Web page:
The Michigan Nonprofit Association is gearing up to help oversee a new $50 million grant program included in the latest state budget to help small nonprofits recover from pandemic-related losses.
The association, along with the Michigan Department of Labor and Economic Opportunity, will administer the program that will steer funding to nonprofits with budgets of $2 million or less. The funding comes from the federal American Rescue Plan Act.
Michigan Nonprofit Association President and CEO Kelley Kuhn said the program is meant to help small organizations that were — and continue to be — the hardest hit from the COVID-19 pandemic.
“Nonprofits really have not had a lot of opportunities or access to relief programs that have been put in place for other organizations and small businesses. This was our effort so nonprofits would have access to funds given the hardships many of them had as a result of the pandemic,” Kuhn said.
The association and state plan to work with local organizations to determine where funding is needed most. The funding will be distributed in $5,000 to $20,000 grants for general operating purposes.
The Legislature approved a bill for the budget year that starts Oct. 1, and Gov. Gretchen Whitmer is expected to sign the budget in the coming days.
Lt. Gov. Garlin Gilchrist said at an event in late March that the program is a “demonstration of our commitment and (we) would love to obviously have that conversation about what it looks like to move forward or to increase that number for that kind of support,” as MiBiz previously reported.
MNA External Affairs Officer Joan Gustafson called the one-time funding a “shot in the arm (small nonprofits) need to keep going.”
Given that Whitmer plans to sign the budget soon, organizations currently lack specifics on how the money will be allocated locally, although they will need to be in good standing with state and federal oversight agencies, Kuhn said.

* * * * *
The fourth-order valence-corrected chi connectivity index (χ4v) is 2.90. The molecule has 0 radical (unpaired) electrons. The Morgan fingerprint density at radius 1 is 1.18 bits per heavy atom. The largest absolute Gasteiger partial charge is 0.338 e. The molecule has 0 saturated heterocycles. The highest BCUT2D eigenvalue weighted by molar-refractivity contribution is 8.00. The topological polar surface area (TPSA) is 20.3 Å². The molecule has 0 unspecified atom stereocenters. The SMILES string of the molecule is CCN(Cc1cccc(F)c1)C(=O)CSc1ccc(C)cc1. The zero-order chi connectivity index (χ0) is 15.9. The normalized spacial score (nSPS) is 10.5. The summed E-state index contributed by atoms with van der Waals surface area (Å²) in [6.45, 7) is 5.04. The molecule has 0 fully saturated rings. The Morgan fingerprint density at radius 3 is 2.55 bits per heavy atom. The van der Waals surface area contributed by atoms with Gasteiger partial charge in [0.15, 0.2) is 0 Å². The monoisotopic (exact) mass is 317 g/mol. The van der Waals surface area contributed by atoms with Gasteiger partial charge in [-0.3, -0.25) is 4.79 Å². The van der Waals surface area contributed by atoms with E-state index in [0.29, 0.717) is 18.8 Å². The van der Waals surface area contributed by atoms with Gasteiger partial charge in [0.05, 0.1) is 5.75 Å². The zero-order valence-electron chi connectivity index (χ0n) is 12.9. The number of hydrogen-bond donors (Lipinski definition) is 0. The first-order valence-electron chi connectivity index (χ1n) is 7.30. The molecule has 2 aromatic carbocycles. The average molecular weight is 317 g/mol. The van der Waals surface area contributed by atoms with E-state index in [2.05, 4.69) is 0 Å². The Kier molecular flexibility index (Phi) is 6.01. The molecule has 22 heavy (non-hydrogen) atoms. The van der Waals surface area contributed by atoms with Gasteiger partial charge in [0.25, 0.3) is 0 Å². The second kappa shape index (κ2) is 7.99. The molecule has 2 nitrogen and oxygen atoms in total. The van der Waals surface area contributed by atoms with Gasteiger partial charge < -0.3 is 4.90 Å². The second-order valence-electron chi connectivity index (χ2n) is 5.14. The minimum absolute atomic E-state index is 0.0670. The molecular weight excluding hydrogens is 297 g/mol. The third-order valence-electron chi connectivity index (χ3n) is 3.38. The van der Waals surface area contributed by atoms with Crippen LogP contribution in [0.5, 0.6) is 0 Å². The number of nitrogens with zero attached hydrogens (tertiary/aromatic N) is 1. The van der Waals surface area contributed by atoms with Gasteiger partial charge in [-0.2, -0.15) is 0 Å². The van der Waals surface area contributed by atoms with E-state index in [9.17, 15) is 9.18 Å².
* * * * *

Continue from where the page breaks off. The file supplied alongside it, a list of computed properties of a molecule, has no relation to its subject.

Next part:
“The decisions will be made at the local level, recognizing it’s the local organizations and partners there that have a better understanding of the needs of the community,” Kuhn said. “We really recognize that these organizations are on the small to medium size, so we are trying to not make the process too cumbersome.”
Meanwhile, officials expect the demand for funding to be far greater than the budget allocation, with needs spanning all nonprofit subsectors.
“Those that had fees for service tied back to them and with a fair amount of budgets supported by fundraising have still not come back to pre-pandemic levels,” Kuhn said.
Gustafson noted that nonprofits serving rural areas, in particular, show an acute need for funding in an increasingly competitive market.
“Community foundations and United Ways are very generous but they’re tapped out,” Gustafson said. “Now that people are getting back to fundraising and raising general operating dollars, there’s so much competition out there, too. It’s always difficult for nonprofits to raise general operating dollars.”
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